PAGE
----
Guide to IRS form 9423 (Collection Appeal Request)
If you disagree with a collection action taken against you by the Internal Revenue Service (IRS), you can appeal using Form 9423 (Collection Appeal Request). This is a form of tax appeal that is a different appeals process than the Collection Due Process (CDP) hearing.
Using Form 9423 is faster and more efficient than the CDP — but the decision is final so you should navigate this process carefully.
A tax professional can help you file Form 9423. Our tax attorneys at the W Tax Group are experienced with this form and understand what details are likely to change the agency’s actions — to get help, contact us today.
Alternatively, you can fill it out and file it yourself. Here is an overview of the essentials.
When to File Form 9423
You should file Form 9423 when you disagree with a collection action the IRS has taken, including the following:
- Issuing of federal tax liens
- Denial of requests to subordinate, withdrawal, discharge, or detach federal tax liens
- Rejection of installment agreement (payment plan) request
- Modification of installment agreement
- Termination of installment agreement
- Levy or proposed levy including bank account levy or wage garnishment
- Asset seizure
When you file Form 9423, you can only appeal the collection action. You cannot use this form to appeal the amount of tax you owe — if you want to do that, you need to request a CDP hearing.
For appealing collection actions, however, this form can be more effective than a CDP because it offers a faster and easier process. You can typically expect a resolution in less than a month — sometimes in less than a week.
How to Fill Out Form 9423
Form 9423 requires basic details such as your name, Social Security Number or Employer Identification Number (EIN), phone number, address, type of tax, tax period, and amount due. Then, you tick a box to note the collection action you want to appeal. These details are all pretty straightforward.
You also must explain why you’re disputing the collection action and include documents that support your case. This can be the tricky part. You need to include the right details if you want to persuade the IRS to agree with you.
Appealing Liens, Levies, or Seizures with Form 9423
The appeals process is slightly different depending on the collection action you’re appealing against. Here are the steps to take if you want to appeal a lien, levy, or seizure:
1. Request a conference with a manager.
You should start by requesting a conference with the manager of the IRS employee who has been dealing with your case.
2. Tell the collection office you’re going to appeal.
If you cannot resolve your issue with the Collection Manager, you should reach out to the collection office within two days and let them know that you’re planning to submit Form 9423.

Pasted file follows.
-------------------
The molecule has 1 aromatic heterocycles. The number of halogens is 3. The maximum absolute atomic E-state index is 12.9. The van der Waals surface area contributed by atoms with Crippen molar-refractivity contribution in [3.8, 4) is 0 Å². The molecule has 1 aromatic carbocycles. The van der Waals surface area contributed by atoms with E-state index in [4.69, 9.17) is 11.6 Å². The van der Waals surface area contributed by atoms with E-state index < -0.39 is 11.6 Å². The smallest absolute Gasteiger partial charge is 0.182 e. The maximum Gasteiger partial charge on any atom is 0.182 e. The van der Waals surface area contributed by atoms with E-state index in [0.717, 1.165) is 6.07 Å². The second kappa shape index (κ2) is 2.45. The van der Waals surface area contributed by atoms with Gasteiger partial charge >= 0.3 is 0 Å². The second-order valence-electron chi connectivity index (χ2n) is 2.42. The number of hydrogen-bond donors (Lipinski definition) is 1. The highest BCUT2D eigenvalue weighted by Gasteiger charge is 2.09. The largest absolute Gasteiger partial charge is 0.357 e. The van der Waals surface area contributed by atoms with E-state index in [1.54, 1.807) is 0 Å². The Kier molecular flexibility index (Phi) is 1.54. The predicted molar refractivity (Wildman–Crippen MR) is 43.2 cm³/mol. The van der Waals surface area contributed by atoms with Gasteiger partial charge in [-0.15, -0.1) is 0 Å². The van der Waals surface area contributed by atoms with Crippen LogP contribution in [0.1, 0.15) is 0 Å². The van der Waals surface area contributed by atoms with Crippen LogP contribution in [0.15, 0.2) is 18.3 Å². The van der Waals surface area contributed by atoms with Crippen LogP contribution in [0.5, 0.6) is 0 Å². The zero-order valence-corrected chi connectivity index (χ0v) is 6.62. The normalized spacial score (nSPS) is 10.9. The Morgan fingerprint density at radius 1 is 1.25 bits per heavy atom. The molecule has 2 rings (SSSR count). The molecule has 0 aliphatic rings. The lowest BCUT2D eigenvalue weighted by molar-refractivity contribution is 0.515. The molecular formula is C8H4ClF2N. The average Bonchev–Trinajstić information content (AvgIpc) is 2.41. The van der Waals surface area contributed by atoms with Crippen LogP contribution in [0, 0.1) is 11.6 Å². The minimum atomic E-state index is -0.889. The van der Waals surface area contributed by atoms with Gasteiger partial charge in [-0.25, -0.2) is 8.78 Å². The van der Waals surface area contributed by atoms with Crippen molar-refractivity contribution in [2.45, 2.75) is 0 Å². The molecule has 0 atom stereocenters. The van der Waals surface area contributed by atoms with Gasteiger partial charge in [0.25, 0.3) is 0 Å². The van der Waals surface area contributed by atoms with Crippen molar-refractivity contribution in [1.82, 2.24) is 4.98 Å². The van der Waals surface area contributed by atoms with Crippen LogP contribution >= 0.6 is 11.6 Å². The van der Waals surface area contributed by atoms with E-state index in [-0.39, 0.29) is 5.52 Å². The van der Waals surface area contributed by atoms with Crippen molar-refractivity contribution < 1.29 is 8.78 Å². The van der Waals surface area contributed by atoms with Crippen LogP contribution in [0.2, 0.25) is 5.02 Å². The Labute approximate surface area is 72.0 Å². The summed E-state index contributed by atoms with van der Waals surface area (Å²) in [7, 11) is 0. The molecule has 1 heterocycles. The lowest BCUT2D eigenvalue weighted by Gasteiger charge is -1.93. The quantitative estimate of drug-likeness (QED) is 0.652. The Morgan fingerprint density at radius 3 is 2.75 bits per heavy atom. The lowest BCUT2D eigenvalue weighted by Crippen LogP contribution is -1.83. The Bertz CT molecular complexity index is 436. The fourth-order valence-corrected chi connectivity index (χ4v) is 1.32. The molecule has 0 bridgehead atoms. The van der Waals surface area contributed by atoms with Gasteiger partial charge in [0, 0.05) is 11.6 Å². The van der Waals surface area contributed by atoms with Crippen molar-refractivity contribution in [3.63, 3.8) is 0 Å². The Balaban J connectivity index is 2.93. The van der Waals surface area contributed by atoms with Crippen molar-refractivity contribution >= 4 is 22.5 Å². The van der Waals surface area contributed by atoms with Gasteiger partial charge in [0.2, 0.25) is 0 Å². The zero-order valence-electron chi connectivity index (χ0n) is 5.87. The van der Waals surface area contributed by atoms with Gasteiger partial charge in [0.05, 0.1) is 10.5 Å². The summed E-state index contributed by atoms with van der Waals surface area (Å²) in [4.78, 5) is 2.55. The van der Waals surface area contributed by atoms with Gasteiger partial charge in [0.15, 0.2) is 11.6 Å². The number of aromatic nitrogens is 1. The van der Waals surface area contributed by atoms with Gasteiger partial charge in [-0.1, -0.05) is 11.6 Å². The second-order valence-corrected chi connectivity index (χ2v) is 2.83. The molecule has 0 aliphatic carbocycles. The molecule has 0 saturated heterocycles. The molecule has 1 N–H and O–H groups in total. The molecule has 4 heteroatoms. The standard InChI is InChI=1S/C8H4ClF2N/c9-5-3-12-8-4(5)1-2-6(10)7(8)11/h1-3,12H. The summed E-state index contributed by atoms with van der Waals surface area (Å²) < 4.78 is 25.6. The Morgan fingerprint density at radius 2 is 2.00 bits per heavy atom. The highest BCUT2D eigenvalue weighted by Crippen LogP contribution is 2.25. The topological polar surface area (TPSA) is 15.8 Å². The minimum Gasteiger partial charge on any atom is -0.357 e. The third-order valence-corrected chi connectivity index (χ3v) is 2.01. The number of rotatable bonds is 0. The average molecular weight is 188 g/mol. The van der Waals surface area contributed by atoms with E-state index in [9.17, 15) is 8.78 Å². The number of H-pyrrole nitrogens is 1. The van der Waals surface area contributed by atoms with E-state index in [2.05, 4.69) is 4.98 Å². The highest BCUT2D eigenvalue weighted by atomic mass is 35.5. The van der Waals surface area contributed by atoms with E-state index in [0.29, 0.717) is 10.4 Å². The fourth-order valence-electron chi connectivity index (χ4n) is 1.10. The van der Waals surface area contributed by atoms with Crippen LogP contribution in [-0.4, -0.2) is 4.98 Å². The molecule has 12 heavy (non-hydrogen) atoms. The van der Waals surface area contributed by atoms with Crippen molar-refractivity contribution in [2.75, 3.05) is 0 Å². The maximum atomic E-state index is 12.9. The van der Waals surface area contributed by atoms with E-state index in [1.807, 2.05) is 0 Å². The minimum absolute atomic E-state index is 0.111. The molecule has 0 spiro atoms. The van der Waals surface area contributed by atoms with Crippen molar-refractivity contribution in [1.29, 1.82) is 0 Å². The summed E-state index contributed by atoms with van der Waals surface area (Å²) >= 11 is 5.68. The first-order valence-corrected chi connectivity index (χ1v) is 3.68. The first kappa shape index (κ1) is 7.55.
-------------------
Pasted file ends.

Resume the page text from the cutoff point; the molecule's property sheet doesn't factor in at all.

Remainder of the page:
3. Postmark the form within three days of the conference.
Then, make sure you postmark the form within three days of your conference.
4. Respond to asset seizures within 10 days of the notice of seizure.
If you’re appealing a seizure, you have 10 days after you receive the notice of seizure to appeal to the collection manager. You need to act quickly in these situations. Once the IRS has seized your assets, they can be nearly impossible to get back — unless there was an error.
5. File form 9423 within four days if you were denied a managerial conference.
You should file form 9423 if you have requested a conference and were not contacted by a manager or their rep within two days of the request. In this case, make sure that you submit the form within four business days of the date you requested the conference. Also, note on the form that you made a request but weren’t contacted by management.
Appealing Disagreements with Installment Agreements
If you want to use form 9423 to appeal an issue related to an installment agreement, you have extra time. You simply need to file form 9423 within 30 calendar days of the date the action was taken. Give the form to the office or revenue officer who took the action.
What to Expect When You File Form 9423
The IRS will stop collection actions against your account when you file form 9423. The only exception is if the IRS believes that you present a significant risk of not paying — this is called jeopardy status and it’s only used in severe situations.
The IRS’s Independent Office of Appeals will ask the Collection Function to review your case. Then, the Office of Appeals will let you know what the Collection Function said, and you will have a chance to respond. After, that the Office of Appeals will make a decision on your case.
The decision is final so you want to choose your response carefully. Again, you can represent yourself. You can also have an immediate family member represent you, and if you’re appealing a business tax, your full-time employee, general partner, or a bonafide officer can represent you.
Your likely to have the best results if you have a tax professional represent you — choose from a tax attorney, a Certified Public Accountant (CPA), or an Enrolled Agent. Complete Form 2848 (Power of Attorney and Declaration of Representative) so they can represent you.
Get Help with Form 9423
At The W Tax Group, we have extensive experience representing clients with all kinds of tax concerns, from all over the country. We can help you decide if a Form 9423 appeal is right for your situation. Or, we can help you explore other options including a CPD hearing.
To learn more, contact us today. We can help you navigate the complex processes of the IRS or state tax agencies.